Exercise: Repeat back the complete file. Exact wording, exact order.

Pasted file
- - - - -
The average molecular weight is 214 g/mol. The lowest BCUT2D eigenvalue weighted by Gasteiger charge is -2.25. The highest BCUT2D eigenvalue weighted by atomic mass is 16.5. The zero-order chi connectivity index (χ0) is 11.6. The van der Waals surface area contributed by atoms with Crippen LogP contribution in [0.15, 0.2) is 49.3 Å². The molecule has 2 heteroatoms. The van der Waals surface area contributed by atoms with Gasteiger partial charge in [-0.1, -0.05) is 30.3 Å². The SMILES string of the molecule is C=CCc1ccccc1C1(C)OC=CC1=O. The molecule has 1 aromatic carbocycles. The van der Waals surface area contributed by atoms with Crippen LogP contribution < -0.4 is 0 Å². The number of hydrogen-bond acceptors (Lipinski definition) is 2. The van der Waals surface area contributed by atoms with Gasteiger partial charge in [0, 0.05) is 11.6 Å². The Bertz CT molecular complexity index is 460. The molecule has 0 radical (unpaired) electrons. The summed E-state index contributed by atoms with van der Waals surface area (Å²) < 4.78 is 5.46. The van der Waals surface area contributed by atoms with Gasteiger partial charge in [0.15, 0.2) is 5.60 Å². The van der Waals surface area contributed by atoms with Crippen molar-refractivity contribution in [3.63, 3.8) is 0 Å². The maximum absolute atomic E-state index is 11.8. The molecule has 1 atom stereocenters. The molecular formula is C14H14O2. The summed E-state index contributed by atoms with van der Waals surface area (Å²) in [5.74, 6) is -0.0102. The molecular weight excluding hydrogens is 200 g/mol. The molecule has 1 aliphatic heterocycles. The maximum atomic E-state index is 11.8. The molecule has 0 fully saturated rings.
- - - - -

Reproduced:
The average molecular weight is 214 g/mol. The lowest BCUT2D eigenvalue weighted by Gasteiger charge is -2.25. The highest BCUT2D eigenvalue weighted by atomic mass is 16.5. The zero-order chi connectivity index (χ0) is 11.6. The van der Waals surface area contributed by atoms with Crippen LogP contribution in [0.15, 0.2) is 49.3 Å². The molecule has 2 heteroatoms. The van der Waals surface area contributed by atoms with Gasteiger partial charge in [-0.1, -0.05) is 30.3 Å². The SMILES string of the molecule is C=CCc1ccccc1C1(C)OC=CC1=O. The molecule has 1 aromatic carbocycles. The van der Waals surface area contributed by atoms with Crippen LogP contribution < -0.4 is 0 Å². The number of hydrogen-bond acceptors (Lipinski definition) is 2. The van der Waals surface area contributed by atoms with Gasteiger partial charge in [0, 0.05) is 11.6 Å². The Bertz CT molecular complexity index is 460. The molecule has 0 radical (unpaired) electrons. The summed E-state index contributed by atoms with van der Waals surface area (Å²) < 4.78 is 5.46. The van der Waals surface area contributed by atoms with Gasteiger partial charge in [0.15, 0.2) is 5.60 Å². The van der Waals surface area contributed by atoms with Crippen molar-refractivity contribution in [3.63, 3.8) is 0 Å². The maximum absolute atomic E-state index is 11.8. The molecule has 1 atom stereocenters. The molecular formula is C14H14O2. The summed E-state index contributed by atoms with van der Waals surface area (Å²) in [5.74, 6) is -0.0102. The molecular weight excluding hydrogens is 200 g/mol. The molecule has 1 aliphatic heterocycles. The maximum atomic E-state index is 11.8. The molecule has 0 fully saturated rings.